2017 Reviews
 
Tasmin Little at the Barnes Music Festival
St Mary's Church, Barnes
Saturday 11th March 2017

Barnes Music Festival 2017 – Gala Opening Concert with Tasmin Little
Roxanna Panufnik’s Four World Seasons & Vivaldi’s The Four Seasons,
and Tchaikovsky's Serenade

... After the interval Little captivated with her virtuosity and her enthusiastic and vivid commentary of Vivaldi’s programmatic intentions; we were not left in any doubt of the gunshots, barking dogs and drunken peasantry. Anyone looking for historically-informed revelations would have been disappointed, but with tempos that kept you on the edge of your seat, beautifully judged ornamentation and cadenzas, a soloist who dashed off the most difficult passages of florid writing and the obvious fun that the performers (continuo team especially) were having, this favourite set of Concertos was fresh and invigorating.


Timothy Wilde, Classic Source, March 12th 2017
 
Recital: Tasmin Little violin, & Martin Roscoe, piano
Morpeth Methodist Church
Thursday 12th January 2017

Tasmin Little warmed up a cold night with a brilliant Morpeth recital

The star violinist was joined by pianist Martin Roscoe for a display of musical virtuosity in the latest Morpeth Music Society gig.

It was a cold night to be venturing out but there was a warm welcome in prospect.
Tasmin Little’s smile alone can warm up a room and her fiddle playing could power a small part of the national grid.

It was packed for this gig, even up in the gallery where the view was perfect.
The concert began with Beethoven’s Sonata in A minor, composed in 1801 – just before his better known Spring Sonata – and sounding here as fresh as a daisy.
Tasmin Little’s charming and chatty introductions showed that she loves the music she plays and this comes out in her performance.
Poised on her high heels, she conjured up musical perfection while Martin Roscoe at the piano was, as Tasmin acknowledged, more than an accompanist.
Also before the interval came Fauré’s Sonata No. 1 in A major, a chance to hear a piece which, according to the violinist, is not very frequently played.
On this evidence, you wondered why. It’s easy on the ear and has a great champion in Tasmin Little.
The best, for me, came after the interval with Schubert’s Fantasie in C major which was composed in 1827 and rather turned the tables on the concert platform, putting the spotlight on the keyboard.
The opening long, slow violin notes, each requiring a full stroke of the bow, float above the piano tiddly-pomming like billyo underneath. I imagined a swan gliding on a lake.
There was an encore, Brahms’ Hungarian Dance No. 5, a furious foot-tapping blast to send all away happy.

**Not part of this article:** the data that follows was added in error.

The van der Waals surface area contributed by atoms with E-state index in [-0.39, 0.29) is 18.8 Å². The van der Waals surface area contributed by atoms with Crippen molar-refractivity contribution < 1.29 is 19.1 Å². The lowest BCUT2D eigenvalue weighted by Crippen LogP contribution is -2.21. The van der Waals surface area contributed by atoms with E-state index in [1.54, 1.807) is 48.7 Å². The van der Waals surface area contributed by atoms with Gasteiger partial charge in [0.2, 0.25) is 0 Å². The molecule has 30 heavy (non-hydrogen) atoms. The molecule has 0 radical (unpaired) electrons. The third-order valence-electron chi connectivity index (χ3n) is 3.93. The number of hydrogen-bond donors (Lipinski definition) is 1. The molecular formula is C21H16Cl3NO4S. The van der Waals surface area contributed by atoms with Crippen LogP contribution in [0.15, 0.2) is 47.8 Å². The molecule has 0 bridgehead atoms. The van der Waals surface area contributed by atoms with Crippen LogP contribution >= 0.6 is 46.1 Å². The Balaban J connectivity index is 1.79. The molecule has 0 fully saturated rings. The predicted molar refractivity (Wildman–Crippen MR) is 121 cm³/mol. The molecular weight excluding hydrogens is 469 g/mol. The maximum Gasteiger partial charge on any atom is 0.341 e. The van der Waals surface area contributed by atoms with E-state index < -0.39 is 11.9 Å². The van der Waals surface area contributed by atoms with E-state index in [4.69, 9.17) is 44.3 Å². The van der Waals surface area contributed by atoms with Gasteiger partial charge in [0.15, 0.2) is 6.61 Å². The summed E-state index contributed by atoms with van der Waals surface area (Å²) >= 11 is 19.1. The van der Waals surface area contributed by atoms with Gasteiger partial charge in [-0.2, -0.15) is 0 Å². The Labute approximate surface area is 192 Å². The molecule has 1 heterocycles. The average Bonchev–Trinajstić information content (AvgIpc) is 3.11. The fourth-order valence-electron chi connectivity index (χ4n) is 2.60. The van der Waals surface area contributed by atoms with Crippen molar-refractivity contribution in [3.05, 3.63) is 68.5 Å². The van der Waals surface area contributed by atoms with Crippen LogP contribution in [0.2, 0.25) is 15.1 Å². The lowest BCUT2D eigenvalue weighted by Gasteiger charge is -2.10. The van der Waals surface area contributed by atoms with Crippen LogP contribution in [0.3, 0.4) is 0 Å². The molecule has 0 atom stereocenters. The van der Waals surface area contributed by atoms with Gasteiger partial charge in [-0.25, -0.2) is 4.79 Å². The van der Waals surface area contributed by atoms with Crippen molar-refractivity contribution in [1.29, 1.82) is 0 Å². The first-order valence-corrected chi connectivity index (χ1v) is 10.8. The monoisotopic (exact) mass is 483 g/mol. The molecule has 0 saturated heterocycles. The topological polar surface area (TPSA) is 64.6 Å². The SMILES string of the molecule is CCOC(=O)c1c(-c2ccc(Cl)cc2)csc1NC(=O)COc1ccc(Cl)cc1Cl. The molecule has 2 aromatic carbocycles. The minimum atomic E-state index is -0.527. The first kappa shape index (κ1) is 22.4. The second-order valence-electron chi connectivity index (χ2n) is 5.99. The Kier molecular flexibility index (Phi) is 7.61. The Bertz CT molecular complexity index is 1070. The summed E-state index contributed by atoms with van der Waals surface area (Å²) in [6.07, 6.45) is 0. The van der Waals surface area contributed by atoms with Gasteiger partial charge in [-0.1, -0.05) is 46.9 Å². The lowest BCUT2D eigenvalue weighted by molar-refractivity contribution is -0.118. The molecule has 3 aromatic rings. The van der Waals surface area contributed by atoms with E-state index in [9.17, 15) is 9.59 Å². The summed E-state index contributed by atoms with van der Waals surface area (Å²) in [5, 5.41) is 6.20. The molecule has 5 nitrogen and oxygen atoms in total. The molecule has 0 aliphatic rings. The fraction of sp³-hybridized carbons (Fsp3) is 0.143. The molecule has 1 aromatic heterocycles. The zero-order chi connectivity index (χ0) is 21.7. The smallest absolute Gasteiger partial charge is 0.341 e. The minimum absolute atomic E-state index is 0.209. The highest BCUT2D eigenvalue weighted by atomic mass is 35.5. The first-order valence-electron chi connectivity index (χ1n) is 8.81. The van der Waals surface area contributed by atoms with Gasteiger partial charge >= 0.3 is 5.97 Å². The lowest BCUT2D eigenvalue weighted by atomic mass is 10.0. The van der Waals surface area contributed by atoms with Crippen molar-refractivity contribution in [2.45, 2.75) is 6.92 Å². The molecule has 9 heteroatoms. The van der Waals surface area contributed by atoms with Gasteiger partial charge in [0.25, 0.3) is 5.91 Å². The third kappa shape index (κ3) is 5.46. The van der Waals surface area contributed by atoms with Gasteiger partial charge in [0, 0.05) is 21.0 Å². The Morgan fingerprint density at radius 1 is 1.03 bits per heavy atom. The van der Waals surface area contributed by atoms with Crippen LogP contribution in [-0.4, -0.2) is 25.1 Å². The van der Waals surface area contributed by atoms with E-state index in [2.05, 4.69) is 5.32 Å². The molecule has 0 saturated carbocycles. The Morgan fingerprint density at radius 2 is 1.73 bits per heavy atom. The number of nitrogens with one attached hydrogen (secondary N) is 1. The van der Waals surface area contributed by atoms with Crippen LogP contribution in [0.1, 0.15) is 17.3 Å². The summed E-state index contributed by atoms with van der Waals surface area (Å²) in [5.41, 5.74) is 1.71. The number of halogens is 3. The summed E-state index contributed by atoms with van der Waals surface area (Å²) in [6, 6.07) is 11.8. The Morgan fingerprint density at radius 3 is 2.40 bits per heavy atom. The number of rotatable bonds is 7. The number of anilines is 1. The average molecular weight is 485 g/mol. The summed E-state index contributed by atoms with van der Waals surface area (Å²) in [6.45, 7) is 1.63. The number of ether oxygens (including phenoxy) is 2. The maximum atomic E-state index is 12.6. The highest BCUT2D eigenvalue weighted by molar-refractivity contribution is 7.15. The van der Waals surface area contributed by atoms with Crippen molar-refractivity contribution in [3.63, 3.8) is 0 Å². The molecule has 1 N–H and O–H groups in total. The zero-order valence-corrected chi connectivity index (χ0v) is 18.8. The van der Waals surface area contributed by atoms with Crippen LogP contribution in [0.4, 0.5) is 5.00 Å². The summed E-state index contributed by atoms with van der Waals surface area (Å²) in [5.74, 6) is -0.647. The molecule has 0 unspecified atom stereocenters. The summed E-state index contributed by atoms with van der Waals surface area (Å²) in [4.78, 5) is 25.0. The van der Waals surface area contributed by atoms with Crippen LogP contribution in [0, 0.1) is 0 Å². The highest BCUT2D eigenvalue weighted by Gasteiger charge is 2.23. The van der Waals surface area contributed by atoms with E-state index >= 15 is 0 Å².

This was a great concert and the society has two more before the end of the season.

David Whetstone, Newcastle Journal, January 13th 2017
 
Szymanowski Violin Concerto No 2 Op 61
BBC Symphony Orchestra/Edward Gardner
Tasmin Little, violin
Barbican Hall, London, January 7th 2017

"Szymanowski’s Second Violin Concerto was more relaxed, with generous orchestral cushions for Tasmin Little’s solo playing, which made as much of the languid low-register lyricism as it did of the forays into the highest reaches of the violin’s range.

Andrew Clements, The Guardian, 08 January 2017

"Szymanowski’s second Violin Concerto, its deep, dark pools of sound beautifully transparent, the narrative well paced by Gardner and the soloist Tasmin Little. In the dizzying cadenza and the long paragraphs of melody and variations on either side, Little’s execution was flawless, her tone pure and penetrating."

Anna Pickard, The Times, 10 January 2017

Poland was presented in a more positive light via Karol Szymanowski's Second Violin Concerto, given passionate advocacy by Tasmin Little. It's a far cry from the perfumed, intoxicating language of his earlier concerto, being earthier and almost Bartókian in its driving folk rhythms. Little gave a muscular performance, especially of the cadenza by Paweł Kochański, the concerto's recipient. Fierce double-stopping was matched by lyrical interludes of great tenderness.

Max Pullinger, Bachtrack, 8 January 2017

Tasmin Little is now something of a veteran of the concert hall, but in Szymanowski’s demanding Second Violin Concerto she proved once again that her skill and artistry stand up well to that of the numerous young violinists who continue to arrive on the scene. She gave an exemplary reading of this work, one that was ardent, intense and highly expressive, and which typicall en sense of communication with her audience. Gardner and the orchestra gave her ideally strong support.

Alan Sanders, Seen & Heard International, 8 January 2017